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How to Start and Finance your own business from Government R&D Subsidies


The Amazing Case of the Amazing Dr Sen


If youíre a science, math engineering or computer whiz, thereís one extremely important thing to know.


And that is:


You can start and finance your own business just from government  R&D subsidies.


As long as you can pull off a real Research or Development project.


Thatís right. No need to get stuck in a go nowhere job. No need to live off employment insurance.


You can be  master of your own destinyóbe  in the driverís seatóby owning your own business, just like Dr Sen did.


As long as you can perform  bona fide R&D, as long as you put into place a proper structure ( that Iíll talk about another time), as long as you can provide the proper documentation, then you have a real good shot at getting enough money to start and finance your own businerss.



Read the story. Itís true. Itís word for word a tax case reported by a court reporter.



There are at least 5 important lessons you might pick up here.


  1. You donít need to have a big company to get R&D cash from the government. One man working alone like Dr Sen can get enough money to start and finance his own business.
  2. You donít just get the money for one year. You can continue to get the subsidy year after year after year
  3. You can continue working on the same project year after year, just as Dr Sen did, and still get it subsidized
  4. The R&D subsidy works basically by having a corporation pay a employee wages for performing R&D. The government then subsidizes the wages paid. But, the corporation can be your own corporation and you can be the employee of the corporation, just as Dr Sen formed his own corporation and then had his corporation pay him a salary.
  5. The corporation can pay wages even though it doesnít have the money to do so. The government wanted to claim this was just a ďpaper transactionĒ, but the judge allowed it.
  6. Even if your project doesnít turn a profit after many years, as long as there is potential for a profit from your project, the government canís say you donít have a real business and deny you the R&D subsidy.


Hereís the case.


2000/09/01 ó (TCC) Synchrosat Ltd v The Queen


2000 DTC 2468





References: ITA: 127.1, 37(1), 248(1): business


Headnote: At issue was whether the Minister of National Revenue was correct in refusing the appellant's claim for an investment tax credit for the 1998 taxation year. Specifically to be determined was whether the appellant carried on a business in Canada for purposes of subsection 37(1) of the ITA, or whether there was no reasonable expectation of profit. Appeal allowed.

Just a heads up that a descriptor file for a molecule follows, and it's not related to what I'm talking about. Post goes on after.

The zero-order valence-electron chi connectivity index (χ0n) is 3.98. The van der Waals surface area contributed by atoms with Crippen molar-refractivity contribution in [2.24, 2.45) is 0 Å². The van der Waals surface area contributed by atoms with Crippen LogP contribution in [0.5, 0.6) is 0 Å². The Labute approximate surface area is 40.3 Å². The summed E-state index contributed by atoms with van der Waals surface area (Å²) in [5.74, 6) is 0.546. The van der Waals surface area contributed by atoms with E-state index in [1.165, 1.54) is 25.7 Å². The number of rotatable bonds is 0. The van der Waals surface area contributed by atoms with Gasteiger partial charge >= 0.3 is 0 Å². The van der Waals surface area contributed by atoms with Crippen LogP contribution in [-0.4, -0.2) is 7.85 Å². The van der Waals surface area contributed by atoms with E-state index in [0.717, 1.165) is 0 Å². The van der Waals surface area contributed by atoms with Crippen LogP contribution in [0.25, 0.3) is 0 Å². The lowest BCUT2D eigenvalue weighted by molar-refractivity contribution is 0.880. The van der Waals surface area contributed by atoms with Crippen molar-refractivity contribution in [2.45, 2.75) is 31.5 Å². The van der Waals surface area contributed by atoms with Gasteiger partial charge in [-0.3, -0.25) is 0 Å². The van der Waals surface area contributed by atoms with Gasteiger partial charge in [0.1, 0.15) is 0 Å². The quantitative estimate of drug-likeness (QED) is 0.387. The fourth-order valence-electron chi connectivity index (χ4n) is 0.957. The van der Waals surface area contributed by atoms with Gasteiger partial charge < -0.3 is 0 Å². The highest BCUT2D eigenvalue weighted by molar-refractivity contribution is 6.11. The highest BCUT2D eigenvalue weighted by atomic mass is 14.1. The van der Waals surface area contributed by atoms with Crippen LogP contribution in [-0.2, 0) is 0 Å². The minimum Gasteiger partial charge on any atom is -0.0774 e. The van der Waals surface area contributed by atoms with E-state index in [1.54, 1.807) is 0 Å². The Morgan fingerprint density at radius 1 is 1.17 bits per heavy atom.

Date: 20000901


Docket: 2000-1378(IT)I












Tax Court of Canada, Bowie , J., September 1, 2000 . [Docket: 2000-1378(IT)I]




Asim K. Sen, Agent for the Appellant.

J. Michelle Farrell, Counsel for the Respondent.




(Delivered orally from the Bench at Ottawa , Ontario , on September 1, 2000 )


Bowie J.T.C.C.:ó


[1]     The Appellant company is, for practical purposes, the alter ego of Dr. Asim K. Sen. Dr. Sen is the principal shareholder and the only employee of the corporation. His is the corporation's directing mind.


[2]     Since 1984, the company has been engaged, through the efforts of Dr. Sen, in the development of something called a "Momentum Turbine". In each of the years since 1991, perhaps longer, the Appellant has claimed to be entitled to receive a refundable investment tax credit (ITC) under section 127.1 of the Income Tax Act (the Act ). The present appeal is br ought from an assessment under the Act for the 1998 taxation year, whereby the Minister of National Revenue (the Minister) refused the Appellant the claimed ITC. The basis of that refusal, as pleaded by the Deputy Attorney General of Canada , was:


Öthat it [the company] had no qualified expenditures for the SR & ED as the Appellant was not carrying on a business.


It is now common ground that the Appellant company, through the efforts of Dr. Sen has for a number of years carried on scientific research and experimental development. This was at one time disputed by the Minister, but this Court decided that issue in respect of the taxation years 1991 and 1992 in the Appellant's favour.1 That issue has not been raised by the Minister in relation to the 1998 taxation year.